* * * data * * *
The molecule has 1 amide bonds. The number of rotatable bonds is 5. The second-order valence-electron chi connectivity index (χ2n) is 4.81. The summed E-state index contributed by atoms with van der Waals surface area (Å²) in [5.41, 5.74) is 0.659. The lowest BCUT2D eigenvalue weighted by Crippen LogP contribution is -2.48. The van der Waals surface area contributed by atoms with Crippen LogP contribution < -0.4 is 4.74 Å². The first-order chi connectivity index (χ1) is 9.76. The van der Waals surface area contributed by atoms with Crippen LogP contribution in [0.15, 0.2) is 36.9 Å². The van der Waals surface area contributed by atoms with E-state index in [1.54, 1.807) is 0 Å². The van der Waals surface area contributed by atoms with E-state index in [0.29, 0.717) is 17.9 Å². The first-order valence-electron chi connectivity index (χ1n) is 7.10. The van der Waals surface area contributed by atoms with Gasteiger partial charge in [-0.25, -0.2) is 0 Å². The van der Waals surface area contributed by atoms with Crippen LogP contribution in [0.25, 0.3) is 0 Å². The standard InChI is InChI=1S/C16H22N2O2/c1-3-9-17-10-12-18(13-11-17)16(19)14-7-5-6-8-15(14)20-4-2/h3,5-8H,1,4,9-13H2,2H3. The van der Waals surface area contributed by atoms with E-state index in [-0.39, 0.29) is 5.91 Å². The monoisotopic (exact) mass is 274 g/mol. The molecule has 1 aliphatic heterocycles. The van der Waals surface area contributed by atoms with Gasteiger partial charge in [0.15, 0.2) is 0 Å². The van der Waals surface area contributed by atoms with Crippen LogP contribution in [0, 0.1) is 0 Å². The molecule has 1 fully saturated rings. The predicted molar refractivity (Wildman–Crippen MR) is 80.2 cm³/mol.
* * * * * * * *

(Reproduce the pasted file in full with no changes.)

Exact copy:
The molecule has 1 amide bonds. The number of rotatable bonds is 5. The second-order valence-electron chi connectivity index (χ2n) is 4.81. The summed E-state index contributed by atoms with van der Waals surface area (Å²) in [5.41, 5.74) is 0.659. The lowest BCUT2D eigenvalue weighted by Crippen LogP contribution is -2.48. The van der Waals surface area contributed by atoms with Crippen LogP contribution < -0.4 is 4.74 Å². The first-order chi connectivity index (χ1) is 9.76. The van der Waals surface area contributed by atoms with Crippen LogP contribution in [0.15, 0.2) is 36.9 Å². The van der Waals surface area contributed by atoms with E-state index in [1.54, 1.807) is 0 Å². The van der Waals surface area contributed by atoms with E-state index in [0.29, 0.717) is 17.9 Å². The first-order valence-electron chi connectivity index (χ1n) is 7.10. The van der Waals surface area contributed by atoms with Gasteiger partial charge in [-0.25, -0.2) is 0 Å². The van der Waals surface area contributed by atoms with Crippen LogP contribution in [0.25, 0.3) is 0 Å². The standard InChI is InChI=1S/C16H22N2O2/c1-3-9-17-10-12-18(13-11-17)16(19)14-7-5-6-8-15(14)20-4-2/h3,5-8H,1,4,9-13H2,2H3. The van der Waals surface area contributed by atoms with E-state index in [-0.39, 0.29) is 5.91 Å². The monoisotopic (exact) mass is 274 g/mol. The molecule has 1 aliphatic heterocycles. The van der Waals surface area contributed by atoms with Gasteiger partial charge in [0.15, 0.2) is 0 Å². The van der Waals surface area contributed by atoms with Crippen LogP contribution in [0, 0.1) is 0 Å². The molecule has 1 fully saturated rings. The predicted molar refractivity (Wildman–Crippen MR) is 80.2 cm³/mol.